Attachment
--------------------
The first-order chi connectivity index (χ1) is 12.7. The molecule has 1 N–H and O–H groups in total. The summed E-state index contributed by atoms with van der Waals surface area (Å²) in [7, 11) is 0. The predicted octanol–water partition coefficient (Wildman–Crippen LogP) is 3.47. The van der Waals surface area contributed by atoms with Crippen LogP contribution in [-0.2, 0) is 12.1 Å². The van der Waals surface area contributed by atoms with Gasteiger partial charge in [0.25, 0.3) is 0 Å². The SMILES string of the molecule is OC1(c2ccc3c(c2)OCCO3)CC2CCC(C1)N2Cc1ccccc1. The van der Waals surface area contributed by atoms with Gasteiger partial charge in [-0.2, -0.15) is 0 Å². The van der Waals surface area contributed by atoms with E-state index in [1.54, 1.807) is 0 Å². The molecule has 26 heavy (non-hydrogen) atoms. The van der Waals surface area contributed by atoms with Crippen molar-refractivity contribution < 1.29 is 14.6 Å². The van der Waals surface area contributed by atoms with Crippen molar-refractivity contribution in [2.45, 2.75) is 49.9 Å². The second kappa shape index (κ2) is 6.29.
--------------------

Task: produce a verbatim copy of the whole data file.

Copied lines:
The first-order chi connectivity index (χ1) is 12.7. The molecule has 1 N–H and O–H groups in total. The summed E-state index contributed by atoms with van der Waals surface area (Å²) in [7, 11) is 0. The predicted octanol–water partition coefficient (Wildman–Crippen LogP) is 3.47. The van der Waals surface area contributed by atoms with Crippen LogP contribution in [-0.2, 0) is 12.1 Å². The van der Waals surface area contributed by atoms with Gasteiger partial charge in [0.25, 0.3) is 0 Å². The SMILES string of the molecule is OC1(c2ccc3c(c2)OCCO3)CC2CCC(C1)N2Cc1ccccc1. The van der Waals surface area contributed by atoms with Gasteiger partial charge in [-0.2, -0.15) is 0 Å². The van der Waals surface area contributed by atoms with E-state index in [1.54, 1.807) is 0 Å². The molecule has 26 heavy (non-hydrogen) atoms. The van der Waals surface area contributed by atoms with Crippen molar-refractivity contribution < 1.29 is 14.6 Å². The van der Waals surface area contributed by atoms with Crippen molar-refractivity contribution in [2.45, 2.75) is 49.9 Å². The second kappa shape index (κ2) is 6.29.